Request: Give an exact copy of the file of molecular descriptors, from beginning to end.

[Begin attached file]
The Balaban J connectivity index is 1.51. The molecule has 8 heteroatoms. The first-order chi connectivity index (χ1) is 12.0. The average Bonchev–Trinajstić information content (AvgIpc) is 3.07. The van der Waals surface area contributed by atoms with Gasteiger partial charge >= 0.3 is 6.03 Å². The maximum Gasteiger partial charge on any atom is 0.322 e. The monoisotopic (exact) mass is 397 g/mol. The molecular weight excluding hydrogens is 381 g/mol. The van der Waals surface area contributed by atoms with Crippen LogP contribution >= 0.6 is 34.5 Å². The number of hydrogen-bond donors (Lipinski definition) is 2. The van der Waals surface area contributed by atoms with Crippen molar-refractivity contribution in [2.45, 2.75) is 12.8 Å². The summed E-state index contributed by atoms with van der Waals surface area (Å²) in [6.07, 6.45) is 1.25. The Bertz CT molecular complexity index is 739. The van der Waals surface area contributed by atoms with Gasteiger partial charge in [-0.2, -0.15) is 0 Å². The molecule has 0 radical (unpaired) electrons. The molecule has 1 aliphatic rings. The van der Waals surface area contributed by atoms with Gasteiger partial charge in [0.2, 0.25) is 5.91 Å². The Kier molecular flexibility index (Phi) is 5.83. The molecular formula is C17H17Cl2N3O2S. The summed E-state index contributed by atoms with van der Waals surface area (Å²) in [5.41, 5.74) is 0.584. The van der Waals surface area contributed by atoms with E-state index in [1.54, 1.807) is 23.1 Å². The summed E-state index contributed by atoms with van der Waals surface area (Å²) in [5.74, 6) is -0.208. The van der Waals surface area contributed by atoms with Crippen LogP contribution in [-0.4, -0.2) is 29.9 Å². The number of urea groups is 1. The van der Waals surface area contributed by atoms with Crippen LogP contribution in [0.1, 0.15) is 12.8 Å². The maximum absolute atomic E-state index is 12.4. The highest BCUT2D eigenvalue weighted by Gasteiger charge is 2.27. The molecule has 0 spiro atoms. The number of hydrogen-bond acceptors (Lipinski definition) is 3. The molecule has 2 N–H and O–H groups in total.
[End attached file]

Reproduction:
The Balaban J connectivity index is 1.51. The molecule has 8 heteroatoms. The first-order chi connectivity index (χ1) is 12.0. The average Bonchev–Trinajstić information content (AvgIpc) is 3.07. The van der Waals surface area contributed by atoms with Gasteiger partial charge >= 0.3 is 6.03 Å². The maximum Gasteiger partial charge on any atom is 0.322 e. The monoisotopic (exact) mass is 397 g/mol. The molecular weight excluding hydrogens is 381 g/mol. The van der Waals surface area contributed by atoms with Crippen LogP contribution >= 0.6 is 34.5 Å². The number of hydrogen-bond donors (Lipinski definition) is 2. The van der Waals surface area contributed by atoms with Crippen molar-refractivity contribution in [2.45, 2.75) is 12.8 Å². The summed E-state index contributed by atoms with van der Waals surface area (Å²) in [6.07, 6.45) is 1.25. The Bertz CT molecular complexity index is 739. The van der Waals surface area contributed by atoms with Gasteiger partial charge in [-0.2, -0.15) is 0 Å². The molecule has 0 radical (unpaired) electrons. The molecule has 1 aliphatic rings. The van der Waals surface area contributed by atoms with Gasteiger partial charge in [0.2, 0.25) is 5.91 Å². The Kier molecular flexibility index (Phi) is 5.83. The molecular formula is C17H17Cl2N3O2S. The summed E-state index contributed by atoms with van der Waals surface area (Å²) in [5.41, 5.74) is 0.584. The van der Waals surface area contributed by atoms with E-state index in [1.54, 1.807) is 23.1 Å². The summed E-state index contributed by atoms with van der Waals surface area (Å²) in [5.74, 6) is -0.208. The van der Waals surface area contributed by atoms with Crippen LogP contribution in [-0.4, -0.2) is 29.9 Å². The number of urea groups is 1. The van der Waals surface area contributed by atoms with Crippen LogP contribution in [0.1, 0.15) is 12.8 Å². The maximum absolute atomic E-state index is 12.4. The highest BCUT2D eigenvalue weighted by Gasteiger charge is 2.27. The molecule has 0 spiro atoms. The number of hydrogen-bond acceptors (Lipinski definition) is 3. The molecule has 2 N–H and O–H groups in total.